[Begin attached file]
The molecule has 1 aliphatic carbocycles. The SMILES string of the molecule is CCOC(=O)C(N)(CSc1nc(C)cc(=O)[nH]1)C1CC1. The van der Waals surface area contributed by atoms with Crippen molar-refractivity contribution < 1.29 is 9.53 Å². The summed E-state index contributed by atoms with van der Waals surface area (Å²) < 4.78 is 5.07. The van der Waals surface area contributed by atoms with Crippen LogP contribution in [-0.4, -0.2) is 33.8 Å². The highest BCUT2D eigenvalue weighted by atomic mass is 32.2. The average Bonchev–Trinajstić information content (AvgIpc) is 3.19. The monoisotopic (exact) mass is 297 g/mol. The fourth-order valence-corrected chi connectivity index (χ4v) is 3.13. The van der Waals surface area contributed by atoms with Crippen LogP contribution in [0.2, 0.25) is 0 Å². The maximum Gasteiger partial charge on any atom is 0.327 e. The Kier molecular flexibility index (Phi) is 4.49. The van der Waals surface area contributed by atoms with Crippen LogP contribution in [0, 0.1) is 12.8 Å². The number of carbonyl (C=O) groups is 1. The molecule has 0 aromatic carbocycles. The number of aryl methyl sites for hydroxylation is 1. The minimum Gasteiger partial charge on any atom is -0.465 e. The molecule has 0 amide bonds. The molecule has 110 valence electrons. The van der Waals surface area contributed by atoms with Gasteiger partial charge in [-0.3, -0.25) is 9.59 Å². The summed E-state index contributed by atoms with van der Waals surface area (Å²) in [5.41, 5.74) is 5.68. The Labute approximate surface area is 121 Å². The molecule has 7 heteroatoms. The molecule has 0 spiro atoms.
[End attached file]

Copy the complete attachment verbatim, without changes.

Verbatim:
The molecule has 1 aliphatic carbocycles. The SMILES string of the molecule is CCOC(=O)C(N)(CSc1nc(C)cc(=O)[nH]1)C1CC1. The van der Waals surface area contributed by atoms with Crippen molar-refractivity contribution < 1.29 is 9.53 Å². The summed E-state index contributed by atoms with van der Waals surface area (Å²) < 4.78 is 5.07. The van der Waals surface area contributed by atoms with Crippen LogP contribution in [-0.4, -0.2) is 33.8 Å². The highest BCUT2D eigenvalue weighted by atomic mass is 32.2. The average Bonchev–Trinajstić information content (AvgIpc) is 3.19. The monoisotopic (exact) mass is 297 g/mol. The fourth-order valence-corrected chi connectivity index (χ4v) is 3.13. The van der Waals surface area contributed by atoms with Crippen LogP contribution in [0.2, 0.25) is 0 Å². The maximum Gasteiger partial charge on any atom is 0.327 e. The Kier molecular flexibility index (Phi) is 4.49. The van der Waals surface area contributed by atoms with Crippen LogP contribution in [0, 0.1) is 12.8 Å². The number of carbonyl (C=O) groups is 1. The molecule has 0 aromatic carbocycles. The number of aryl methyl sites for hydroxylation is 1. The minimum Gasteiger partial charge on any atom is -0.465 e. The molecule has 0 amide bonds. The molecule has 110 valence electrons. The van der Waals surface area contributed by atoms with Gasteiger partial charge in [-0.3, -0.25) is 9.59 Å². The summed E-state index contributed by atoms with van der Waals surface area (Å²) in [5.41, 5.74) is 5.68. The Labute approximate surface area is 121 Å². The molecule has 7 heteroatoms. The molecule has 0 spiro atoms.